Field survey traces Neanderthal remains in western Iran
An archaeological survey has commenced on the Bawa Yawan shelter and its surroundings hoped to shed new light on Neanderthal life in western Iran.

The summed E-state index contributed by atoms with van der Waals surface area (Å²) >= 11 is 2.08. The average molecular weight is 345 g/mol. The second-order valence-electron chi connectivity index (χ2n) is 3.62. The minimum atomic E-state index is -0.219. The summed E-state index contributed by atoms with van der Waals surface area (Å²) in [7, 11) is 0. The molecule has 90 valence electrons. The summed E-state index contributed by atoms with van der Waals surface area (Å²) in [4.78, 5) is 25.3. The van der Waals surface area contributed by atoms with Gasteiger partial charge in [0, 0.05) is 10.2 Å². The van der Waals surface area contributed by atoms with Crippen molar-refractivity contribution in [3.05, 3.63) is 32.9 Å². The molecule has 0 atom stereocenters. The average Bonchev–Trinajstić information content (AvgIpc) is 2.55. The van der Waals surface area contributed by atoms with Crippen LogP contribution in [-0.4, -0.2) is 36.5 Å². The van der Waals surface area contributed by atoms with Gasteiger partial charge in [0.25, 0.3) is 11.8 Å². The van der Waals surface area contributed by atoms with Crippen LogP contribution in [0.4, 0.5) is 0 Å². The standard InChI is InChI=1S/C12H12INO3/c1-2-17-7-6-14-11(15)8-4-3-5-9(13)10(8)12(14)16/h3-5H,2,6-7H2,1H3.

Co-led by Iranian archaeologists Saman Heydari-Guran and Ahmad Azadi, the survey also aims to demarcate boundaries of the site, which yielded an in-situ Neanderthal tooth in 2017. In previous [archaeological] seasons, in addition to the discovery of a 42,000-year-old Neanderthal tooth, archaeological layers embracing cultural data from Paleolithic, Middle Neolithic, and post-Paleolithic periods were identified, ISNA quoted Heydari-Guran as saying on Monday. The tooth, which is a lower left deciduous canine belonging to a 6 years old child, was found at a depth of 2.5 m from the shelter surface in association with animal bones and stone tools near Kermanshah. Stone tools discovered close to the tooth belong to the Middle Paleolithic period and a series of C14 dating suggests the Neanderthal is between 41,000-43,000 years of age which is close to the end of the Middle Paleolithic period when Neanderthal disappeared in the Zagros. “In addition to demarcation and documentation projects, we hope to create a better situation to preserve Bawa Yawan shelter in a more favorable way using photogrammetric techniques,” the senior archaeologist said. A previous study performed by Heydari-Guran based in the Neanderthal Museum in Mettmann, and his international fellows such as Stefano Benazzi, who is a physical anthropologist at the University of Bologna, the analysis showed the tooth has Neanderthal affinities. Conducted by a team of archaeologists and paleoanthropologists from Iran, Germany, Italy, and Britain, the results of the study appeared on the online journal PLOS ONE in August. “Neanderthal extinction has been a matter of debate for many years. Discoveries, better chronologies, and genomic evidence have done much to clarify some of the issues. This evidence suggests that Neanderthals became extinct around 40,000–37,000 years before the present (BP), after a period of coexistence with Homo sapiens of several millennia, involving biological and cultural interactions between the two groups.” However, the bulk of this evidence relates to Western Eurasia, and recent work in Central Asia and Siberia has shown that there is considerable local variation. Southwestern Asia, despite having a number of significant Neanderthal remains, has not played a major part in the debate over extinction” according to Heydari-Guran who led the Bawa Yawan excavation project. In a review of the present study, Fereidoun Biglari, a Paleolithic archaeologist at Iran National Museum, has said: “This recent discovery, along with other Neanderthal remains previously found in other parts of Zagros, including Shanidar Cave, Bisotun Cave, and Wezmeh Cave, indicate that Neanderthals were present in a wide geographical range of Zagros from northwest to west of this mountain range since at least 80,000 until about 40,000-45,000 years ago when they disappeared and Homo Sapiens populations spread into the region”. The Bawa Yawan is the second Neanderthal tooth that has been discovered in Iran. The first Neanderthal tooth was discovered in the Wezmeh cave near Kermanshah in 2001. Moreover, the discovery of the third tooth of the Neanderthal child was announced by a joint Iranian-French team that was discovered in Qal-e Kord near Qazvin in 2019. These discoveries show that Iran has a rich paleoanthropological record and the country can produce important data in the future. A 2019 study published in the Journal of Human Evolution, suggests that Neanderthals were roaming over the Iranian Zagros mountain range sometimes between 40 to 70 thousand years ago. Until the late 20th century, Neanderthals were regarded as genetically, morphologically, and behaviorally distinct from living humans. However, more recent discoveries about this well-preserved fossil Eurasian population have revealed an overlap between living and archaic humans. Neanderthals lived before and during the last Ice Age of the Pleistocene in some of the most unforgiving environments ever inhabited by humans. They developed a successful culture, with a complex stone tool technology, that was based on hunting, with some scavenging and local plant collection. Their survival during tens of thousands of years of the last glaciation is a remarkable testament to human adaptation. Zagros mountain range in southwestern Iran, extending northwest-southeast from the border areas of eastern Turkey and northern Iraq to the Strait of Hormuz, is about 990 miles (1,600 km) long and more than 150 miles (240 km) wide. It forms the extreme western boundary of the Iranian plateau, though its foothills to the north and west extend into adjacent countries. According to Britannica, the oldest rocks in the Zagros range date to Precambrian time (that is, before 541 million years ago), and the Paleozoic Era rocks date to between 541 million and 252 million years ago are found at or near the highest peaks. Most of the rocks in the mountain range, however, are limestone and shale from the Mesozoic Era (252 million to 66 million years ago) and the Paleogene Period (66 million to 23 million years ago). The range was primarily formed by orogenies (mountain-building episodes) driven by the movement of the Arabian Plate underneath the Eurasian Plate during the Miocene and Pliocene epochs (23 million to 2.6 million years ago).